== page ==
The student media organization of California State University Northridge

Daily Sundial

The student media organization of California State University Northridge

Daily Sundial

The student media organization of California State University Northridge

Daily Sundial

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Chivalry is not dead, just underground

Chivalry is not dead, just underground
Illustration by: Celina Sarmiento / Contributor
Illustration by: Celina Sarmiento / Contributor

Opening and holding open a door for a woman, pulling out a chair for her to be seated, offering to hang up her coat at a social venue, riding a horse. These are all acts that align with chivalrous behavior.

Riding a horse isn’t an act of chivalry, you say? According to the Merriam-Webster dictionary, one of chivalry’s many definitions include “the system, spirit, or customs of medieval knighthood.”

OK, the knight-and-horse example was a bit much, but it exemplified the confusion behind how men and women have tried to define for centuries what it truly means to be chivalrous.

In traditional context, chivalry encompassed the good deeds and courageous actions men should strive to fulfill throughout his lifetime.

The first known documentation of the term chivalry was an 11th century chanson de geste (French for “song of deeds”), titled “The Song of Roland.” The poem referred to the heroic seven-year campaign of Hroland (Roland), Count of the Marches of Brittany, who conquered over the invading Charles the Great in 778 A.D.

It was also widely used throughout literature during the late 16th century to describe the honorable conduct of a knight— on and off the battlefield. However, the people of today’s culture commonly write off chivalry as lost or dead.

Google’s Ngram Viewer (a phrase-usage graphing tool) calculated that the usage of the word chivalry in English literature has declined four-fold since the 1850s. Maybe chivalry isn’t dead– but it is certainly dying.

Perhaps this archaic term was reconstructed during the modern era, in which the traditional views of gender roles and sexual orientation are continuously reshaped and redefined.

Over the past five years, there has been a noticeable increase in support for challenging antiquated demarcations pertaining to the assumed roles for men and women in society. Men are no longer strictly the breadwinners of the family and more women are exchanging their gender-stigmatized kitchen aprons for military uniforms and business suits.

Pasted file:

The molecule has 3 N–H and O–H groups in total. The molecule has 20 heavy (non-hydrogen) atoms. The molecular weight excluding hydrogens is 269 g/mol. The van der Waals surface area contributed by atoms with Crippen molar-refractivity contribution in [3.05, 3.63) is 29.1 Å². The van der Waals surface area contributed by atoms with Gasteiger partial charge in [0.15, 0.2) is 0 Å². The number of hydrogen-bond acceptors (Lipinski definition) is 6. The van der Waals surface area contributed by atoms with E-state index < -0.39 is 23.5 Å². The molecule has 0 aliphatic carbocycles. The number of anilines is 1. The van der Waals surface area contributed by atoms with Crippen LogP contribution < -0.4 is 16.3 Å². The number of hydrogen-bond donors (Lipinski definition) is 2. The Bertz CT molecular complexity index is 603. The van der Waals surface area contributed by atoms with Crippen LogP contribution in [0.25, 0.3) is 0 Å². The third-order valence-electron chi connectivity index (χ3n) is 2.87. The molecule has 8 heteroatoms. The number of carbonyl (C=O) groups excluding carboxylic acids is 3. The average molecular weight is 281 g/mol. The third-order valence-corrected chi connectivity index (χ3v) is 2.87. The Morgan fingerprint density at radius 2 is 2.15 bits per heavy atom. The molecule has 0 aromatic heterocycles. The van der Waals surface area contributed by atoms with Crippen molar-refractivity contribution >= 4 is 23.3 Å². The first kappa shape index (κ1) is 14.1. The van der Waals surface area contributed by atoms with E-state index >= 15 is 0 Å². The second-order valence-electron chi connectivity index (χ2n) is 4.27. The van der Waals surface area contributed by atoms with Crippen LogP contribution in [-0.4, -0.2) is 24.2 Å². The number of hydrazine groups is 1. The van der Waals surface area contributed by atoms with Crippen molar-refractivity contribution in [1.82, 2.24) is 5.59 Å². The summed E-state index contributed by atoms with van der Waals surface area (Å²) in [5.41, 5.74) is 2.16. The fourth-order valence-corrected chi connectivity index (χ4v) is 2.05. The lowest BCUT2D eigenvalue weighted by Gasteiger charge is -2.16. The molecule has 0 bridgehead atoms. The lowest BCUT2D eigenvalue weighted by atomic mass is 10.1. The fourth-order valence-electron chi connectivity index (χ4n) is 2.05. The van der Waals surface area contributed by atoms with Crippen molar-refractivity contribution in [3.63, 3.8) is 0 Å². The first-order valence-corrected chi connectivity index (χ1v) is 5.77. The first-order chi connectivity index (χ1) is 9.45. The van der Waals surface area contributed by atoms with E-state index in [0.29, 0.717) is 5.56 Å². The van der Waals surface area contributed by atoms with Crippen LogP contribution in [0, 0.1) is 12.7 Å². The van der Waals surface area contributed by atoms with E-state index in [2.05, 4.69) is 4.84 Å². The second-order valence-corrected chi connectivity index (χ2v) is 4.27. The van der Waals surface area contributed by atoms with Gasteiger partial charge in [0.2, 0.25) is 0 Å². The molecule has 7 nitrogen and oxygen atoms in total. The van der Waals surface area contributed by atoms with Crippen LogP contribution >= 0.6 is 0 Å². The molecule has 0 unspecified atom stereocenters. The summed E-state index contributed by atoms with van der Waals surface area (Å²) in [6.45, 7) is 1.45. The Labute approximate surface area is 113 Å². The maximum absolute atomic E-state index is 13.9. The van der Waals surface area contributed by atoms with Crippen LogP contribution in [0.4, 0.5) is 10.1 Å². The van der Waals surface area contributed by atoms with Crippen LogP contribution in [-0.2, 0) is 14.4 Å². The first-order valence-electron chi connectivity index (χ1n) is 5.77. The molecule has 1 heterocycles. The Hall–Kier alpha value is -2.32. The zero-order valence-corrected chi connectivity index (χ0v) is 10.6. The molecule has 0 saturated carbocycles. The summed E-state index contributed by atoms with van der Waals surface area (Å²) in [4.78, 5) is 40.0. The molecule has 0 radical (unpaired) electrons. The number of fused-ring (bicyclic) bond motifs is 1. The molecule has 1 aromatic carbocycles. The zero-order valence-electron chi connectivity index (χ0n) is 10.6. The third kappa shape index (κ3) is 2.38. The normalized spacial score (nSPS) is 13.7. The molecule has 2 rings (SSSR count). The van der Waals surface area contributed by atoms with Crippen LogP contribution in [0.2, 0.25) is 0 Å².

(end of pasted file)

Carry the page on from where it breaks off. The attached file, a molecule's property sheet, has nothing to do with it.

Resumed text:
Likewise, a stronger advocacy for the recognition for the various and newly developed sexual orientations has developed. It would be impossible to align the roles of both individuals of, say, a same-sex partnership, to correlate with the standards and practices of a stereotypical 1950s household.

The Urban Dictionary jokes that chivalry “is something everyone always says is dead, but no one seems to know what the hell died.” Ironically, their definition isn’t too far off from what many regularly accept as an unfortunate truth.

In order for an ideology such as chivalry to work, it must be made clear that anyone can exude chivalrous characteristics, regardless of gender or sexual orientation.

More importantly, chivalry must be clearly defined and accepted before it can be scrutinized for being missing in action. In other words, individuals must decide on a want, or need, for chivalry to exist.

Men and women share an equal amount of blame when it comes to the improper installation of chivalry in modern society.

Women typically consider chivalrous actions to be those consistent with that of an alpha-male, where the man plays the role of the protector, or guardian. However, promoting males as the dominant figure may inadvertently support the very institution of sexist relationship roles— a trend nearly all women have vehemently protested since, forever.

Additionally, it is disheartening to hear a woman speak of the death of chivalry, as if millions of upstanding men don’t go without praise for being a gentleman everyday. It’s called the friend zone— it’s a bitter, cold and bleak atmosphere for any man to be locked in for as long as most spend. Fu-zu Jen, a Wharton undergraduate in 2003, wrote candidly, recognizing the hard work of said nice guys in a piece called, “Ode To The Nice Guys.”

Ladies, the next time you’re having a shitty day and your straight male best friend chooses you over the game, pay attention because he may be your very own knight in shining armor.

Fellas, have some tact. Do everyone a favor by immediately discarding your Ed Hardy T-shirts with the sequined dragons, and $200 neon-colored Von Dutch trucker hats. That, and never leave the house wearing Crocs. There’s nothing that’ll make you more undesirable (to anyone) than clothes that shout, “I’m a 30-year-old man-baby.”

When that straight female best friend does call you because she’s down in the dumps, don’t assume that your sympathy will get you something in return. Also, if you ever find yourself in a relationship, remember that it’s all about reciprocation.

In a guide from an anonymous author, titled “20 Marriage Tips Everyone Needs to Know,” the recently divorced man’s first advice reads: Never stop courting.

Chivalry isn’t a word we come across very often in passing conversation— most of the time it is blown out of proportion, or not given enough credit. Chivalrous individuals are even more of a rarity. However, chivalry isn’t solely a character trait reserved for and by men— it is a practice that can be shared by many genders and individuals with various sexual identities.

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